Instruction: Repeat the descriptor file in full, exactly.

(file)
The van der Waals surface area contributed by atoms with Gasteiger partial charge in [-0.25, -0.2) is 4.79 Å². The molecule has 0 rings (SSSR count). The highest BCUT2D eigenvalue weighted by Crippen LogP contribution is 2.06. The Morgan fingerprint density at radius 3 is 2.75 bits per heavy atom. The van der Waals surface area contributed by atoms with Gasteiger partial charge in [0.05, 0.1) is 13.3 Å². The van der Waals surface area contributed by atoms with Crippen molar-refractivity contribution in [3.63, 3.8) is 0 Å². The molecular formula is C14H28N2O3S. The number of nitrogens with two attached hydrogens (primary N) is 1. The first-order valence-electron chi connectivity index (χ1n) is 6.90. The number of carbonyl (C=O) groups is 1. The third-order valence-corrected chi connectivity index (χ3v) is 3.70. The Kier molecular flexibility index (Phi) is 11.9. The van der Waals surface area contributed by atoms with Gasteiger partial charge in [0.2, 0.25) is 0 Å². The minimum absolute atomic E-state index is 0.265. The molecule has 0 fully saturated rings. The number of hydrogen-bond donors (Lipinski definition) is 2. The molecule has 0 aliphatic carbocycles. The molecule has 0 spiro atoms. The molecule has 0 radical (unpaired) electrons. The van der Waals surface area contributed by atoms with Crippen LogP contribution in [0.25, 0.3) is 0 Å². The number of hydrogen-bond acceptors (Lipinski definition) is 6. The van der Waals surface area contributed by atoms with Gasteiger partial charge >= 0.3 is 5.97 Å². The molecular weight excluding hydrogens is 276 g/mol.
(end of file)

The van der Waals surface area contributed by atoms with Gasteiger partial charge in [-0.25, -0.2) is 4.79 Å². The molecule has 0 rings (SSSR count). The highest BCUT2D eigenvalue weighted by Crippen LogP contribution is 2.06. The Morgan fingerprint density at radius 3 is 2.75 bits per heavy atom. The van der Waals surface area contributed by atoms with Gasteiger partial charge in [0.05, 0.1) is 13.3 Å². The van der Waals surface area contributed by atoms with Crippen molar-refractivity contribution in [3.63, 3.8) is 0 Å². The molecular formula is C14H28N2O3S. The number of nitrogens with two attached hydrogens (primary N) is 1. The first-order valence-electron chi connectivity index (χ1n) is 6.90. The number of carbonyl (C=O) groups is 1. The third-order valence-corrected chi connectivity index (χ3v) is 3.70. The Kier molecular flexibility index (Phi) is 11.9. The van der Waals surface area contributed by atoms with Gasteiger partial charge in [0.2, 0.25) is 0 Å². The minimum absolute atomic E-state index is 0.265. The molecule has 0 fully saturated rings. The number of hydrogen-bond donors (Lipinski definition) is 2. The molecule has 0 aliphatic carbocycles. The molecule has 0 spiro atoms. The molecule has 0 radical (unpaired) electrons. The van der Waals surface area contributed by atoms with Crippen LogP contribution in [0.25, 0.3) is 0 Å². The number of hydrogen-bond acceptors (Lipinski definition) is 6. The van der Waals surface area contributed by atoms with Gasteiger partial charge >= 0.3 is 5.97 Å². The molecular weight excluding hydrogens is 276 g/mol.